UT Institute of Agriculture raises $113.7 million (Associated Press)
The University of Tennessee Institute of Agriculture has completed a fundraising campaign with $113.7 million in gifts. The campaign goal was originally $55 million and then was revised to $85 million. Buddy Mitchell, vice chancellor for development, said the figure shows that the university has outstanding faculty, loyal clientele, satisfied alumni and a strong external presence across the state and country. Many of the funds were designated for specific programs rather than unrestricted for general use. Spokesmen said the institute will need to continue fundraising for unmet needs.

Supreme Court: No new trials in Knoxville murder case (Tennessean/Young)
There will not be a new trial for those convicted of the first degree murders of Channon Christian and Christopher Newsom, the Supreme Court ruled today. The state asked the court to review the new trial judge's decision to grant new trials to three of the four defendants in the Knoxville case. The judge said new trials were warranted after the judge who oversaw the trial, former Judge Richard Baumgartner, admitted that he had a prescription drug problem. The court ruled that the former judge's misconduct outside the courtroom does not necessarily require a new trial unless that misconduct is shown to have affected trial proceedings. The defendants have not shown that the misconduct outside the courtroom affected their trials, the court said. The Court described former Judge Richard Baumgartner’s misconduct outside the courtroom as “a clear and palpable” violation of the Code of Judicial Conduct, and cautioned that its “order should not be construed as condoning or excusing” Judge Baumgartner’s misconduct.|newswell|text|News|s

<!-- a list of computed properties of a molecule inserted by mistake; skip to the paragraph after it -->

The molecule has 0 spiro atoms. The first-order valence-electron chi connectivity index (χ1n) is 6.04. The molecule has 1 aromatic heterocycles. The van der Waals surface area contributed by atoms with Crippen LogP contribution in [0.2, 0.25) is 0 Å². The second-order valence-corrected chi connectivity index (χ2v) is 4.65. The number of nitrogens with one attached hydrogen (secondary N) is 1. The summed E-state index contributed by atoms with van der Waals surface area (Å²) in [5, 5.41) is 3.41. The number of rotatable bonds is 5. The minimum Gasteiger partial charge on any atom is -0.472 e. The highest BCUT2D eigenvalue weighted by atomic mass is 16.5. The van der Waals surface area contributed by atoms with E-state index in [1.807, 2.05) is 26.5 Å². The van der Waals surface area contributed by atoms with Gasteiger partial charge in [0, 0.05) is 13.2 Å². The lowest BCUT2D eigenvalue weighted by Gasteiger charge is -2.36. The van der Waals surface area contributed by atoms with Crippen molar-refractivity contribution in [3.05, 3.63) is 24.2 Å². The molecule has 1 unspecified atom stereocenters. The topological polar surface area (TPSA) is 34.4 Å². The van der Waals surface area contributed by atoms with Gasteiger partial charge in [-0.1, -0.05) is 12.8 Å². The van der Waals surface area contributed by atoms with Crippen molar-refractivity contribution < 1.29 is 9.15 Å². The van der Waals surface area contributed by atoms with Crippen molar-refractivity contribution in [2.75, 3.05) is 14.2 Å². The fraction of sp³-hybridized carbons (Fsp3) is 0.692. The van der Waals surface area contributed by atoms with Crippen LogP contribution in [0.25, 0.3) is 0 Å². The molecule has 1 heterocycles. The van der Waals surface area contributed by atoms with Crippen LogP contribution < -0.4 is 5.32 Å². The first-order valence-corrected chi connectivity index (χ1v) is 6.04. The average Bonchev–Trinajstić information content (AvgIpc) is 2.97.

Supreme Court vacates new trials (Associated Press)
The Tennessee Supreme Court is overturning a special judge's decision to order new trials for three murder defendants after the judge in their original trial pleaded guilty to official misconduct. The court ruled Thursday that the order for new trials for Lemaricus Davidson, Letalvis Cobbins and George Thomas must be vacated because the defendants had not shown that former Judge Richard Baumgartner's misconduct outside the courtroom affected their trials. The Supreme Court sent the cases back to the original trial court to reconsider the new trial motions. The three were convicted in 2009 in the slayings of 21-year-old Channon Christian and 23-year-old Christopher Newsom. Later, an investigation found Baumgartner was abusing pills acquired from a drug court 5

graduate. In December, Special Judge Jon Kerry Blackwood ordered the retrials.

TN attorney general asked to investigate soring (Tennessean/Gang)